Since the very start, Larry McMurtry's writing career has been staged — almost simultaneously — in two oddly paired worlds: his hometown of Archer, Texas, and Hollywood. He published his first novel, Horseman, Pass By, in 1961. The rights to that book were optioned for the movie that would become Hud, starring Paul Newman, before the book was published. "Almost before the last period [was] put on the book," according to McMurtry.
Later, other books — The Last Picture Show, Lonesome Dove and Terms of Endearment, most notably — were made into movies or television series. McMurtry adapted E. Annie Proulx's story "Brokeback Mountain" for the screen and won an Academy Award for his work. According to his publisher, McMurtry has written 29 novels and more than 30 screenplays. His newest book is a memoir, his second in a planned trilogy, called Literary Life.
McMurtry has had such success in books and films that maybe it's no surprise when some people get confused as to which role McMurtry played in which production. McMurtry knows just where to draw the line.
"People are always telling me that I had everything to do with Lonesome Dove," McMurtry tells Linda Wertheimer. "The people that had everything to do with it are the producers, the writers, the set designers, all the people that actually worked on it. I was never on the set. I turned the key in the ignition. I didn't drive the car."
Still, McMurtry thinks he does have a particular talent when it comes to writing that makes its way to the screen.
"I can write characters that major actors want to play, and that's how movies get made."
Can it really be that simple?
"It's not simple, but it's practical," McMurtry says, citing Paul Newman's role in Hud. "People want to play my characters. Major actors that you can get money for, from a bank. You've got to finance it, and nobody's come up with a better way to finance it than the star system."
In his new memoir, McMurtry writes that he completed one of his best-known novels, The Last Picture Show, in just three weeks.
"There had been a family crisis, I was angry, and I wrote the book very quickly," he says. But though he revisited the characters in four more novels, he doesn't look back at The Last Picture Show fondly.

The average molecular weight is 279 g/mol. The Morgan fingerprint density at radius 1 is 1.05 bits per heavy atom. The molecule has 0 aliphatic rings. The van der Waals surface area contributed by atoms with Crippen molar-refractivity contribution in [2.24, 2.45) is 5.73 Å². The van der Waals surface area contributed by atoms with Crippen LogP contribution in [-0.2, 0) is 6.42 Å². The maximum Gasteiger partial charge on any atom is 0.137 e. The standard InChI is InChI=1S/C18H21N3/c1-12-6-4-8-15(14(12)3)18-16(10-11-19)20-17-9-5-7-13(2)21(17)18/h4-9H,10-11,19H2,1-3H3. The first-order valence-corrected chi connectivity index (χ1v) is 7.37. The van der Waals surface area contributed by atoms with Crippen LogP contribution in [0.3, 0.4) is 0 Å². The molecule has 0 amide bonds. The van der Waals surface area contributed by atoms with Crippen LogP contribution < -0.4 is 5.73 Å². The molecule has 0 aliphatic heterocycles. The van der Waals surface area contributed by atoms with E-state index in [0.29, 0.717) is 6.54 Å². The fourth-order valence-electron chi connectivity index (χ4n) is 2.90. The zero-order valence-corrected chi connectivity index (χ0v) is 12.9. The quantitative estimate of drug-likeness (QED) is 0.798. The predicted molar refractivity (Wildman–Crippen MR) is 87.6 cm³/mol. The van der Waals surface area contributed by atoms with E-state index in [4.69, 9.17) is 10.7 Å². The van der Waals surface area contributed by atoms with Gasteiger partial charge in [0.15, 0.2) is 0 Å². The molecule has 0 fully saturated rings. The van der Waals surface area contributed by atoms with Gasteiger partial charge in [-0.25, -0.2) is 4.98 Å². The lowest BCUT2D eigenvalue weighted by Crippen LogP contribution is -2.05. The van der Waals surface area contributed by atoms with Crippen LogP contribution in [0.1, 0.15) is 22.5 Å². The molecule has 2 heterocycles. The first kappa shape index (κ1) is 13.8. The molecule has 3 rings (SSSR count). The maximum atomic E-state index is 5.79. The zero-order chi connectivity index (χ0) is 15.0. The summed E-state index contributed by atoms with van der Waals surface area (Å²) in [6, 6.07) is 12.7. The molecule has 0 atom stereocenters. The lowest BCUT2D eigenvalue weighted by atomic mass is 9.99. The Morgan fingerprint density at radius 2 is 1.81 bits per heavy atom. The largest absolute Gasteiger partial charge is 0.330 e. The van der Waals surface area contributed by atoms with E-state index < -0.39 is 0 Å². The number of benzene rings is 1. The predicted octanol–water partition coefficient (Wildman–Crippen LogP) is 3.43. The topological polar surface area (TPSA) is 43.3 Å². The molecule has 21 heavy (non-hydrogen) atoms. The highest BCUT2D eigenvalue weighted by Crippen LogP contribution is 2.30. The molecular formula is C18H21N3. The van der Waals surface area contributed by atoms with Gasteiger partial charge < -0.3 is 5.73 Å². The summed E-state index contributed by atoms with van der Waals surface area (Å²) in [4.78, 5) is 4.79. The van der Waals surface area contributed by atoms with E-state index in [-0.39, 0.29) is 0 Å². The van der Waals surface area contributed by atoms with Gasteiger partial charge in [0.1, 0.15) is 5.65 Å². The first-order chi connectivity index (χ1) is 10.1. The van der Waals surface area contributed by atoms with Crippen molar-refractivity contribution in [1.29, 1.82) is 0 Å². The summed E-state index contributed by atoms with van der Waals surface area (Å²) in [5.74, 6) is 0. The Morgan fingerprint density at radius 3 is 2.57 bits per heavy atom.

"It wasn't a very good book," he says, noting that he prefers its sequel, Duane's Depressed. "I've never liked it much, and I think I've written a dozen novels that are better, maybe more."
McMurtry says he went nine years, starting while he was writing Terms of Endearment in 1975, without liking a single thing he wrote. During that time, he stayed productive — he published two novels, Somebody's Darling and Cadillac Jack — but didn't start to enjoy the process again until he began his 1983 novel, Desert Rose. Such a dry spell might seem crushing to an author — especially one who had known such immediate success. But McMurtry — who says he believes he's written some "pretty good" books, but never a great one — greets this idea with a shrug.
"Life is inconsistent. Art is inconsistent," he says. "You work in the same vein for a lot of years, there are gonna be times when you like it better than other times. I think it's true for any profession."
McMurtry followed Desert Rose with Lonesome Dove, the Western epic set on a cattle drive, which won him the Pulitzer Prize and was made into a television miniseries that is inevitably described using the word "landmark."
"I don't hate it or anything," says McMurtry. "I've said this many times: Lonesome Dove is the Gone with the Wind of the West. Which is both good and bad.
Last year, McMurtry published his first memoir, Books, about his long obsession with the written word and his efforts to consume as much of it as he could. Literary Life examines the flip side of that obsession. Though McMurtry has never stopped writing, he notes in the new memoir that as he's gotten older, he's increasingly turned to nonfiction.
"Creative power doesn't last forever," McMurtry offers, before noting that some "people are criticizing me now because I've started writing short paragraphs."
Once again, his explanation is purely practical.
"Well, I'm old. I don't have the muscle to write long paragraphs," McMurtry says. "Or, I may just have two or three sentences to say about a given topic. And that's it. I don't have as much creative energy as I did, and I parcel it out. And, also, I've written a lot. Forty-two books is a lot. And I don't feel like I have to cover every subject on the face of the Earth. I write just exactly what interests me and not another word."